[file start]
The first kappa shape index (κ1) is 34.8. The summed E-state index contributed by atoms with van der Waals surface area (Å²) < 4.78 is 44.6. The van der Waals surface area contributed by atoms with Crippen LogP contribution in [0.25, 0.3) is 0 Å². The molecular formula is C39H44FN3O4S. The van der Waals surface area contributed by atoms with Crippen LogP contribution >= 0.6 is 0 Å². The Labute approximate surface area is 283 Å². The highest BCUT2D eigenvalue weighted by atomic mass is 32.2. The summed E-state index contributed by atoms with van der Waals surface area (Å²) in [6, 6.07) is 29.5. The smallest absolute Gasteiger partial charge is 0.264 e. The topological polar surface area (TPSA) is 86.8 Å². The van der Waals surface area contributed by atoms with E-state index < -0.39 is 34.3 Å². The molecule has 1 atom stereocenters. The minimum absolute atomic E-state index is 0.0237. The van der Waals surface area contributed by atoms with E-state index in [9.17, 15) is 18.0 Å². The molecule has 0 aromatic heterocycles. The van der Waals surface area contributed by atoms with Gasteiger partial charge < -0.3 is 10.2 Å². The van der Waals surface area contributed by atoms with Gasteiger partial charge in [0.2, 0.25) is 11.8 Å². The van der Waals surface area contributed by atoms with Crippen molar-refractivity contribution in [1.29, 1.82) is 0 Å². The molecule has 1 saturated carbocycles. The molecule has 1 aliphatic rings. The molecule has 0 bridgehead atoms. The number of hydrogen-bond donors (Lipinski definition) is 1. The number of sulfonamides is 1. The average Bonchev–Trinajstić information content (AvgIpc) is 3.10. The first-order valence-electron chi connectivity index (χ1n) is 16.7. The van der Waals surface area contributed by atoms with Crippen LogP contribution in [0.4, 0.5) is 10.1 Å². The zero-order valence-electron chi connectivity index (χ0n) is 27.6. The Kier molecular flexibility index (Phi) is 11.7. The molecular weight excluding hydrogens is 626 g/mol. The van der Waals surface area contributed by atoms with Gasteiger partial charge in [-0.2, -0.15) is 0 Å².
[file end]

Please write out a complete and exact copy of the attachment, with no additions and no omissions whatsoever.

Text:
The first kappa shape index (κ1) is 34.8. The summed E-state index contributed by atoms with van der Waals surface area (Å²) < 4.78 is 44.6. The van der Waals surface area contributed by atoms with Crippen LogP contribution in [0.25, 0.3) is 0 Å². The molecular formula is C39H44FN3O4S. The van der Waals surface area contributed by atoms with Crippen LogP contribution >= 0.6 is 0 Å². The Labute approximate surface area is 283 Å². The highest BCUT2D eigenvalue weighted by atomic mass is 32.2. The summed E-state index contributed by atoms with van der Waals surface area (Å²) in [6, 6.07) is 29.5. The smallest absolute Gasteiger partial charge is 0.264 e. The topological polar surface area (TPSA) is 86.8 Å². The van der Waals surface area contributed by atoms with E-state index < -0.39 is 34.3 Å². The molecule has 1 atom stereocenters. The minimum absolute atomic E-state index is 0.0237. The van der Waals surface area contributed by atoms with E-state index in [9.17, 15) is 18.0 Å². The molecule has 0 aromatic heterocycles. The van der Waals surface area contributed by atoms with Gasteiger partial charge < -0.3 is 10.2 Å². The van der Waals surface area contributed by atoms with Gasteiger partial charge in [0.2, 0.25) is 11.8 Å². The van der Waals surface area contributed by atoms with Crippen molar-refractivity contribution in [1.29, 1.82) is 0 Å². The molecule has 1 saturated carbocycles. The molecule has 1 aliphatic rings. The molecule has 0 bridgehead atoms. The number of hydrogen-bond donors (Lipinski definition) is 1. The number of sulfonamides is 1. The average Bonchev–Trinajstić information content (AvgIpc) is 3.10. The first-order valence-electron chi connectivity index (χ1n) is 16.7. The van der Waals surface area contributed by atoms with Crippen LogP contribution in [0.4, 0.5) is 10.1 Å². The zero-order valence-electron chi connectivity index (χ0n) is 27.6. The Kier molecular flexibility index (Phi) is 11.7. The molecular weight excluding hydrogens is 626 g/mol. The van der Waals surface area contributed by atoms with Gasteiger partial charge in [-0.2, -0.15) is 0 Å².